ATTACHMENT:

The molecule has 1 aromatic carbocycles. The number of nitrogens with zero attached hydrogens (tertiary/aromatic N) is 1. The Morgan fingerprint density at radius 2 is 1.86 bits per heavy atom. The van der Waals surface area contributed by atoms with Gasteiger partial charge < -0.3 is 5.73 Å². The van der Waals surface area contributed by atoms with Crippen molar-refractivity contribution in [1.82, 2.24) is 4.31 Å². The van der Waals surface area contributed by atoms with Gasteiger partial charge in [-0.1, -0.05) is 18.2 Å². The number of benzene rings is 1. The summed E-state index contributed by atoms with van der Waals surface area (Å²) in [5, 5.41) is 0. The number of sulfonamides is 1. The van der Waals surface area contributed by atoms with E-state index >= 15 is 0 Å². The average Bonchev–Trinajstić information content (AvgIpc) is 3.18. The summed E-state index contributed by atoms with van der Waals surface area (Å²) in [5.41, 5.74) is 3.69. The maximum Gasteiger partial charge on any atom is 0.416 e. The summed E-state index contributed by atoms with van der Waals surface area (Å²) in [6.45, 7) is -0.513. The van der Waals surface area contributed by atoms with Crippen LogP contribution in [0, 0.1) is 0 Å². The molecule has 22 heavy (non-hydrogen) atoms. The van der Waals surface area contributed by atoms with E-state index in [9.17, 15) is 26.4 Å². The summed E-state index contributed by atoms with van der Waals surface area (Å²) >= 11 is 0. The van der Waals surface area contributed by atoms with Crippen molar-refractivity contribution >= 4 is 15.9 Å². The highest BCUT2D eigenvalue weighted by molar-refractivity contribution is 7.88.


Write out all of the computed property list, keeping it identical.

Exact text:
The molecule has 1 aromatic carbocycles. The number of nitrogens with zero attached hydrogens (tertiary/aromatic N) is 1. The Morgan fingerprint density at radius 2 is 1.86 bits per heavy atom. The van der Waals surface area contributed by atoms with Gasteiger partial charge < -0.3 is 5.73 Å². The van der Waals surface area contributed by atoms with Crippen molar-refractivity contribution in [1.82, 2.24) is 4.31 Å². The van der Waals surface area contributed by atoms with Gasteiger partial charge in [-0.1, -0.05) is 18.2 Å². The number of benzene rings is 1. The summed E-state index contributed by atoms with van der Waals surface area (Å²) in [5, 5.41) is 0. The number of sulfonamides is 1. The van der Waals surface area contributed by atoms with E-state index >= 15 is 0 Å². The average Bonchev–Trinajstić information content (AvgIpc) is 3.18. The summed E-state index contributed by atoms with van der Waals surface area (Å²) in [5.41, 5.74) is 3.69. The maximum Gasteiger partial charge on any atom is 0.416 e. The summed E-state index contributed by atoms with van der Waals surface area (Å²) in [6.45, 7) is -0.513. The van der Waals surface area contributed by atoms with Crippen LogP contribution in [0, 0.1) is 0 Å². The molecule has 22 heavy (non-hydrogen) atoms. The van der Waals surface area contributed by atoms with E-state index in [9.17, 15) is 26.4 Å². The summed E-state index contributed by atoms with van der Waals surface area (Å²) >= 11 is 0. The van der Waals surface area contributed by atoms with Crippen molar-refractivity contribution >= 4 is 15.9 Å². The highest BCUT2D eigenvalue weighted by molar-refractivity contribution is 7.88.